Apart from having become a day of spending, Valentine’s Day has also unfortunately become a day of waste. Obviously we’re not against buying a loved one a gift, but does a holiday about love really have to have such a huge negative impact on our planet?
The environmental cost of flowers alone is extraordinary. The flower industry is surprisingly destructive, from the heavy pesticides use, to the carbon emission of delivery drivers, to the amount of transparent or colorful wrapping used to sell the bouquets. Chocolate, another big staple of Valentine’s Day, also has a big environmental impact on our planet because cocoa production is widely associated with deforestation. Add the paper used for cards, or for wrapping up gifts, or useless packaging, and the whole day has pretty much nothing to do with the love we should have for our environment.
Old Valentine’s Day Classics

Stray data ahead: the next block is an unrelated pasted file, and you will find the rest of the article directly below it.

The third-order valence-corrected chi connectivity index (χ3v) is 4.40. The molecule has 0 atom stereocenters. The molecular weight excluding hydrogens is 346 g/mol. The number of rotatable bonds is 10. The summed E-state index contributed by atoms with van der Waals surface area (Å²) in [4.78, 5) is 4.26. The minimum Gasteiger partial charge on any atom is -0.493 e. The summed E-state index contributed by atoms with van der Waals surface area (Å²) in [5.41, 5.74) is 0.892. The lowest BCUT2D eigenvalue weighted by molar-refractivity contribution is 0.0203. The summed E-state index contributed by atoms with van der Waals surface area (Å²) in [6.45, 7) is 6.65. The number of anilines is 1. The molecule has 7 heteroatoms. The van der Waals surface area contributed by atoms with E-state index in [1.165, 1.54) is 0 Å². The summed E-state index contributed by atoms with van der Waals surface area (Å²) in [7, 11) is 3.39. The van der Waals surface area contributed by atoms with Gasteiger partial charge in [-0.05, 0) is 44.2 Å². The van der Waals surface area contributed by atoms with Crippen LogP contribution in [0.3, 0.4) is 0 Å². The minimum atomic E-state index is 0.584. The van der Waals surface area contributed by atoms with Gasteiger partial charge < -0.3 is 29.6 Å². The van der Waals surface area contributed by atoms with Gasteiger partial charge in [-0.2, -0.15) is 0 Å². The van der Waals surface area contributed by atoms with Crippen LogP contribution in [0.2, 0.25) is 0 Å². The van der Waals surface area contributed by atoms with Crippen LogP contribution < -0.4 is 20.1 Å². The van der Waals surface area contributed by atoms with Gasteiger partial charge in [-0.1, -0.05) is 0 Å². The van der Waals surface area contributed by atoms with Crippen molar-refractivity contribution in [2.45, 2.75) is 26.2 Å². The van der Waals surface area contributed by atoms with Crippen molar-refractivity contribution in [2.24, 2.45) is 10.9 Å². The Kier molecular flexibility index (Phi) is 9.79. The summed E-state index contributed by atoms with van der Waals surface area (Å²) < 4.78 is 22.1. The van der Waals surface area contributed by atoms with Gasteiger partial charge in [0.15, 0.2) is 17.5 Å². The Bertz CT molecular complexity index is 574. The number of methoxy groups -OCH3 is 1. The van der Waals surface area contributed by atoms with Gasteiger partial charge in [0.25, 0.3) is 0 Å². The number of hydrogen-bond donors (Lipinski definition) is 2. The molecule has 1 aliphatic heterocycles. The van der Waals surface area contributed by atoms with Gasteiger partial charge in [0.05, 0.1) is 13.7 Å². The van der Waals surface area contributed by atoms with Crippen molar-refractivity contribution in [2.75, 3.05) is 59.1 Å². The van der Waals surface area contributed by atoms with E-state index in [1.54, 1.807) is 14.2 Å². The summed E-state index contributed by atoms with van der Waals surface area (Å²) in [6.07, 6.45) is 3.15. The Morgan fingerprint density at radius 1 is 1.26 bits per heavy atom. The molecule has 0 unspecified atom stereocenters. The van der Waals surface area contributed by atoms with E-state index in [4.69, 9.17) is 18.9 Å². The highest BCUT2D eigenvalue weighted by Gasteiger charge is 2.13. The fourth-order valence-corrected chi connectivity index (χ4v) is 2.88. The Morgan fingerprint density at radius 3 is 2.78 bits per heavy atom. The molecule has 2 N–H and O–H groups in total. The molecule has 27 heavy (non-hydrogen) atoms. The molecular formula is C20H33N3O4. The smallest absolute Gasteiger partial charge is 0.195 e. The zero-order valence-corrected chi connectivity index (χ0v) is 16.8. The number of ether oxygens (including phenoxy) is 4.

If you want to stick to the classics, go for it! We have nothing against flowers or chocolates, just be mindful of the choices you make. For example, instead of having flowers delivered, or showing up with a perfectly composed bouquet (wrapped up in plastic) straight from a supermarket or a shop, if you have access to a garden, or your local farmer’s market, how about putting together your own bouquet? Those flowers will be locally grown, in season, and hand picked by you, nothing sweeter than that! Wrap them up in brown paper, or have them already in a beautiful reusable vase (what do you know, double gift!). If the person in question loves gardening and is a green thumb than you could skip the flowers all together and go for a flower pot or, if you’re ready for the next step, how about showing up with a tree! You could plant it in your favorite spot, one that has meaning to you both, and where you can see it grow in years to come! The Valentine’s Day gift that keeps giving!